Does your attending physician really know how to teach?

Our educational system rewards zebra finding more than conserving financial resources.  Too many academicians think zebras first and then default back to the obvious diagnosis.

One problem stems from our educational process being haphazard.  Rarely do we select attending physicians for teaching skills, or teaching philosophy.  We get faculty generally from three buckets:

  1. Research future: Can they get grants funded and produce important research?
  2. Clinical expertise: Will they attract complex patients to the academic medical center because they are the expert for a zebra disease?
  3. Clinical need: Sometimes we just need another body to see patients in clinic, or do endoscopy, or do cardiac caths.

Only occasionally do we focus on teaching as a reason to hire someone.

When we hire any new faculty, we assume  that they can teach, and that what they will teach will have worth to the students and residents.  We do not really have department education goals.  We have a written curriculum that everyone ignores.

Some attendings do not go zebra hunting.  Some of us assume a horse (rather than a painted zebra), but will look for the zebra once the paint starts to crack.

I better write that concept more clearly.  The diagnostic process works best when we try an obvious diagnosis, and see if the patient’s problem representation (a short synopsis of their presentation) fits our illness script for the obvious diagnosis.  We should consider alternative diagnoses when the patient’s story does not really fit the illness script.

The key to zebra hunting is knowing when to hunt.  We owe it to our learners to make that decision explicit.  The onus of teaching this type of diagnostic decision making should fall on the entire faculty.  But first we would have to teach them some teaching principles.  And since teaching is, in my opinion, undervalued we will in the near future teaching students and residents that zebra hunting is a primary passion without regard to appropriateness.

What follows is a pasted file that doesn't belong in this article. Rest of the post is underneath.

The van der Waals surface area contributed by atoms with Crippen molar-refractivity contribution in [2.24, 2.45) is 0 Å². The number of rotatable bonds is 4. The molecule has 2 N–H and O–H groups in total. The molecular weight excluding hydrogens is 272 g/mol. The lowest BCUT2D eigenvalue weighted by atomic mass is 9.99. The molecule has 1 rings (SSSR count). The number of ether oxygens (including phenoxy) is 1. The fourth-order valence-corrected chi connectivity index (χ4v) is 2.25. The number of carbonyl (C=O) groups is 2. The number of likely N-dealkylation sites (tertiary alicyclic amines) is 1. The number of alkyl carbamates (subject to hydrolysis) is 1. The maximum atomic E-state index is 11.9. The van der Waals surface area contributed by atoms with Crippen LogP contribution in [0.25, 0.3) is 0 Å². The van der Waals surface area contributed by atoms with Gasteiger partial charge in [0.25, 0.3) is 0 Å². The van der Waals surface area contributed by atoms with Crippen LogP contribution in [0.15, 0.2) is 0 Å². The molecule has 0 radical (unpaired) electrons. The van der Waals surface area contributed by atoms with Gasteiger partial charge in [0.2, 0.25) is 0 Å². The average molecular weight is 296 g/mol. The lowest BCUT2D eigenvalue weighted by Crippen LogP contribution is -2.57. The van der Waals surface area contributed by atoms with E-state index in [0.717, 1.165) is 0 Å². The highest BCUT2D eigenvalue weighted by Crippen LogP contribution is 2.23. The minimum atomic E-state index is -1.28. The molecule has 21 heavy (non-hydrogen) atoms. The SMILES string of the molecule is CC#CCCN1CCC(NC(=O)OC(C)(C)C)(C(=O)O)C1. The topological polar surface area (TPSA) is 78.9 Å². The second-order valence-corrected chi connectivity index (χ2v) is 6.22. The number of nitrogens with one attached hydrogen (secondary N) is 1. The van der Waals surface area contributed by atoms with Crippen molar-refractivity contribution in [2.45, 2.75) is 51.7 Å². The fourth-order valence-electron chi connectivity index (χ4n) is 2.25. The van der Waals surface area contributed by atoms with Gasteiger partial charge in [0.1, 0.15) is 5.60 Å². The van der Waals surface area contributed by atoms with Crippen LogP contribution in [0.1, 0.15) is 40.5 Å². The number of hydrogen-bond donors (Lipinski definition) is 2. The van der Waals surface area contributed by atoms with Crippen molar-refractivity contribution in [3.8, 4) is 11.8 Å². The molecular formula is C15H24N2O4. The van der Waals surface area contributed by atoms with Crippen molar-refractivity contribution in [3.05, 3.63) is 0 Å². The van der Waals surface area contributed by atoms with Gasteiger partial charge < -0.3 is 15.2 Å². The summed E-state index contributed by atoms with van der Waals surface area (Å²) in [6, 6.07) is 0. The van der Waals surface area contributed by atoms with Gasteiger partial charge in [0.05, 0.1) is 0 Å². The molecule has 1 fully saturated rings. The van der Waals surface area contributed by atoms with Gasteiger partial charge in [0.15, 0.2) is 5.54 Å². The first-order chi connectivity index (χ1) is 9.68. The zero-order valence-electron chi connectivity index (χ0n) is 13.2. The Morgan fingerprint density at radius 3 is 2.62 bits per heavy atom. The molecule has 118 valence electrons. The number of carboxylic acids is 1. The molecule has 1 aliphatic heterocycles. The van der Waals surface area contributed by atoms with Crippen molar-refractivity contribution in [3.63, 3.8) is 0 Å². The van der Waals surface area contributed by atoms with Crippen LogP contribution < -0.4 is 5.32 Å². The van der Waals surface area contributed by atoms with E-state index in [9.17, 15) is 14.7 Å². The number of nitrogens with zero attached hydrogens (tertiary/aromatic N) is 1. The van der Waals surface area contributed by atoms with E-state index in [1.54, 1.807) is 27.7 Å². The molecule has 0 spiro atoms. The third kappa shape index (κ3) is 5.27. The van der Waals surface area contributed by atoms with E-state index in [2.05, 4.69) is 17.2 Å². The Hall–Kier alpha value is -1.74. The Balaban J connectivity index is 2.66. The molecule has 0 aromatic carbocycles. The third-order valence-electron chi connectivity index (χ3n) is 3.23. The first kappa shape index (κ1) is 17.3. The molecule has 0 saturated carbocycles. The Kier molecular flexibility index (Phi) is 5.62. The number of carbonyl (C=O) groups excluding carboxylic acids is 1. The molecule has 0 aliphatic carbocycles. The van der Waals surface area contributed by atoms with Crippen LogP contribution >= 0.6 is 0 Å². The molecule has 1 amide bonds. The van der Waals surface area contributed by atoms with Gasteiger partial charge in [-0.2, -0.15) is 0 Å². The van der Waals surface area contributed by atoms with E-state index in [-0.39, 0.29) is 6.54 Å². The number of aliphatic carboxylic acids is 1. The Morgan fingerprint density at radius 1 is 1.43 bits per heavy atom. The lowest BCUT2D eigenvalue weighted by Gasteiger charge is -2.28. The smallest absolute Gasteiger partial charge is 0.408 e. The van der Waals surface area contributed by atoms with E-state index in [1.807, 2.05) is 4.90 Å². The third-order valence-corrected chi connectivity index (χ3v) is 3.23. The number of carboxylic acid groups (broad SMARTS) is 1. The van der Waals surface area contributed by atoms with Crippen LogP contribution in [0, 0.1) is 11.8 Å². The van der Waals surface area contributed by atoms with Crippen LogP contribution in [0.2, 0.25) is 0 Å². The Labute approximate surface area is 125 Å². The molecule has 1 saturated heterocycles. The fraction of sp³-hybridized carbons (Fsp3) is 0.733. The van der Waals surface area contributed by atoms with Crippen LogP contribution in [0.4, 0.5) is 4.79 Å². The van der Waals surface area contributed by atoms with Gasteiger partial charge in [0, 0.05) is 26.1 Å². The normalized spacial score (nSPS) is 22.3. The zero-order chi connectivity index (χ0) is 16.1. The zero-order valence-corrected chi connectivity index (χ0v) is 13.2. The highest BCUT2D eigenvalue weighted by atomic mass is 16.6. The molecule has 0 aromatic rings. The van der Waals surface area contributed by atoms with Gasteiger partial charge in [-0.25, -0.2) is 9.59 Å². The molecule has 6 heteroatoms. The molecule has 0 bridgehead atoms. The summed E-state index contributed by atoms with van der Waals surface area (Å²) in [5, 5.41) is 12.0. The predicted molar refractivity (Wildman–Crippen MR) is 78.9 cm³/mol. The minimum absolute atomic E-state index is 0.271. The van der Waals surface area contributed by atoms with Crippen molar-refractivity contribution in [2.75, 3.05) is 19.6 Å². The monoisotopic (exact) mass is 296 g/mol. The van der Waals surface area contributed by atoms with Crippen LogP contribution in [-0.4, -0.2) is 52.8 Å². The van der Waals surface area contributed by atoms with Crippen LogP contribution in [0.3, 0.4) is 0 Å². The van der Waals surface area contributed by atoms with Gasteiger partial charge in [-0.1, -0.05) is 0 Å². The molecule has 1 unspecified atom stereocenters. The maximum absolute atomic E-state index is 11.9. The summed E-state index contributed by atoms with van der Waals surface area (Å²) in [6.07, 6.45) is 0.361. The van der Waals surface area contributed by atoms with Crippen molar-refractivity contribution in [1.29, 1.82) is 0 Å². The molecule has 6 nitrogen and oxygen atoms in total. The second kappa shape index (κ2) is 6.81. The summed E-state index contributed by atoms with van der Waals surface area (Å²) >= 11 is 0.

Robert Centor is an internal medicine physician who blogs at DB’s Medical Rants.

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  • http://www.facebook.com/rfdbbb Robert Bowman

    This is a great post that points out the consequences of 100 years of separation between practicing clinicians and medical education with movement away from clinical, teaching, and health access focus. It has been a great eye opener to be at a school that challenges me to be the best clinician, the best teacher, and the best at health access. SOMA has 65% of the first year medical student contact time delivered by clinicians. Not surprisingly we have faced challenges finding clinicians who can teach first year medical students, teach clinical skills, write objectives, write test questions, and shape a clinician specific training design.

    A scheme presentation design (teaching the way that patients present to physicians – ex. chest pain, dizziness) is a great help to organize the curricula clinically. Second, this osteopathic school is hands on in focus from the start with just as much time spent teaching clinical skills. Even after a lifetime of practicing and teaching, it took me 3 years teaching clinical skills before I actually had the skills to teach. As a result I teach and I practice more effectively and confidently. It takes time for clinicians-teachers to learn what 1st month, 4th month, and 7th month medical students can grasp. The model has required us to work closely with students and each other – another bonus but also a great challenge. There is more about the design at Clinician Specific Medical Education and Basic Health Access.

    For 100 years medical education has grow distant from clinicians, medical students, and most of the nation. The next 100 years must re-integrate all of the above and more. The challenge is great as the main way to restore such training is to recruit graduates of clinician specific training to become faculty while they are delivering health access where needed – restoring clinical training, medical education, health access, and health access workforce all at the same time.

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